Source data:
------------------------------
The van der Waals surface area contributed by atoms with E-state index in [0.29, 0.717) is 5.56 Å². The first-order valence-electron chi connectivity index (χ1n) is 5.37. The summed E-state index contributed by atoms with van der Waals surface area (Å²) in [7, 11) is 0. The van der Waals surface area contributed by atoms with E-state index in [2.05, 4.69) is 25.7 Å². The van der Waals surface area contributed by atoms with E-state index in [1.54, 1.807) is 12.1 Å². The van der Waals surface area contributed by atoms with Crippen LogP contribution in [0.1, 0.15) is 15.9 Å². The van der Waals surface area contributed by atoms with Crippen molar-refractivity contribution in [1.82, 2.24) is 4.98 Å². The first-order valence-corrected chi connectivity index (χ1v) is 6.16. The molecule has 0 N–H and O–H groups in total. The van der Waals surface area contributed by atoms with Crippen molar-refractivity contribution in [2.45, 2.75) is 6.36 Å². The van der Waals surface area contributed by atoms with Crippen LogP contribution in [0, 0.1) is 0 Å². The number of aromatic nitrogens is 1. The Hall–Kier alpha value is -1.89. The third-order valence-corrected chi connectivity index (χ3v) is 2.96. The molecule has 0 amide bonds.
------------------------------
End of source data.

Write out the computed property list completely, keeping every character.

The van der Waals surface area contributed by atoms with E-state index in [0.29, 0.717) is 5.56 Å². The first-order valence-electron chi connectivity index (χ1n) is 5.37. The summed E-state index contributed by atoms with van der Waals surface area (Å²) in [7, 11) is 0. The van der Waals surface area contributed by atoms with E-state index in [2.05, 4.69) is 25.7 Å². The van der Waals surface area contributed by atoms with E-state index in [1.54, 1.807) is 12.1 Å². The van der Waals surface area contributed by atoms with Crippen LogP contribution in [0.1, 0.15) is 15.9 Å². The van der Waals surface area contributed by atoms with Crippen molar-refractivity contribution in [1.82, 2.24) is 4.98 Å². The first-order valence-corrected chi connectivity index (χ1v) is 6.16. The molecule has 0 N–H and O–H groups in total. The van der Waals surface area contributed by atoms with Crippen molar-refractivity contribution in [2.45, 2.75) is 6.36 Å². The van der Waals surface area contributed by atoms with Crippen LogP contribution in [0, 0.1) is 0 Å². The number of aromatic nitrogens is 1. The Hall–Kier alpha value is -1.89. The third-order valence-corrected chi connectivity index (χ3v) is 2.96. The molecule has 0 amide bonds.